A large family car available in saloon, estate, and coupe body styles, the Peugeot 406 spanned production from 1995 to 2004 before the Peugeot 407 replaced it. Some features of the Peugeot 406 are designed to boost fuel economy or the safety of the car, and others are purely aesthetic or meant to improve rider comfort. Before buying, take into account the variations in engine, body style, and transmission to settle on a suitable model.
The Peugeot 406 engine comes in petrol, diesel, turbo-diesel, and diesel HDi varieties. Turbo-diesel engines receive 20 to 30 per cent better fuel efficiency than petrol engines. They also have improved power, which allows for superior towing capacity. On the down side, turbo-diesel engines are bigger, heavier, and more expensive to produce. Thus, the initial cost of production acts as a hindrance. Generally speaking, buyers can opt for a 1.6, 1.8, 2.0, or 2.2 Peugeot 406 petrol engine; a 1.9 L diesel; a 1.9 or 2.1 L Peugeot 406 turbodiesel; or a 2.0 or 2.2 L Peugeot 406 HDi turbo engine. In 1996, two Peugeot 406 3.0 L V6 engines also hit the consumer market.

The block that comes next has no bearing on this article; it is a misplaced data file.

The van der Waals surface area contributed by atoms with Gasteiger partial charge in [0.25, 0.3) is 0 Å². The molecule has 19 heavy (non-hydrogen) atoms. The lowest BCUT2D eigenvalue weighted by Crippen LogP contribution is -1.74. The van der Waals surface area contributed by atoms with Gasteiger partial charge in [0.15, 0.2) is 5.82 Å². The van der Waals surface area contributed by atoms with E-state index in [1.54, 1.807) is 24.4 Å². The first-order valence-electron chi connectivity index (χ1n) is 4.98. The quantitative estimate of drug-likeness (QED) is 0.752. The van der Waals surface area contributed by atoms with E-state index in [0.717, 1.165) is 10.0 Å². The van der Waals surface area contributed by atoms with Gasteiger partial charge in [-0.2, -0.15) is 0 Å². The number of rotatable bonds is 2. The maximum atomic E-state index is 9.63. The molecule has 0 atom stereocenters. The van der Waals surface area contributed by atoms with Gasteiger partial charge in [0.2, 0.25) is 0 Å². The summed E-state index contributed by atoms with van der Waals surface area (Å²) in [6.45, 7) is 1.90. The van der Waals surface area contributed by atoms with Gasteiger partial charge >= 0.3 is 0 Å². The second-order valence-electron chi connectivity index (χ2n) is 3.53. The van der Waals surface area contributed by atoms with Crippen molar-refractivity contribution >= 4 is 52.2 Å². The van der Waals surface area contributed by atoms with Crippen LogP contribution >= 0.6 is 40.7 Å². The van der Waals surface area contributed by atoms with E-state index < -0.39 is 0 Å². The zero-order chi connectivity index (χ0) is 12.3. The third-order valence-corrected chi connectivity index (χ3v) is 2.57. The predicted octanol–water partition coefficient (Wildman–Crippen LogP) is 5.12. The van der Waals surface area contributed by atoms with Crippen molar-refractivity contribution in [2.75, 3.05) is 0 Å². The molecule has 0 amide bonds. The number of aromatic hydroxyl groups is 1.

The Peugeot 406 was manufactured in three different body styles: saloon, coupe, and estate. Choosing the right fit heavily depends on personal preference and lifestyle needs. The Peugeot 406 saloon comes in four-door styling and features a roomy back seat, making it perfect for families of five or less. Conversely, the Peugeot 406 coupe only features two doors with limited back seat legroom and boot space. This four-seater proves ideal for those looking for an economical and reliable car. Still, the Peugeot 406 estate features four doors for easy back seat access. Equipped with extra cargo room and five seats, this body style suits transporting passengers and equipment. It also proves ideal for those who enjoy travelling.
From 1994 until 2004, the majority of Peugeot 406 cars featured a manual transmission. Those with automatic transmissions were also available; however, they remained unpopular, due in part to their cost. Generally speaking, manual transmissions allow for increased vehicle control, acceleration, and fuel efficiency. Therefore, they suit those looking for serious power feel and response. On the other hand, commuters and city drivers often prefer automatic transmissions, as they usually find themselves in stop-and-go traffic.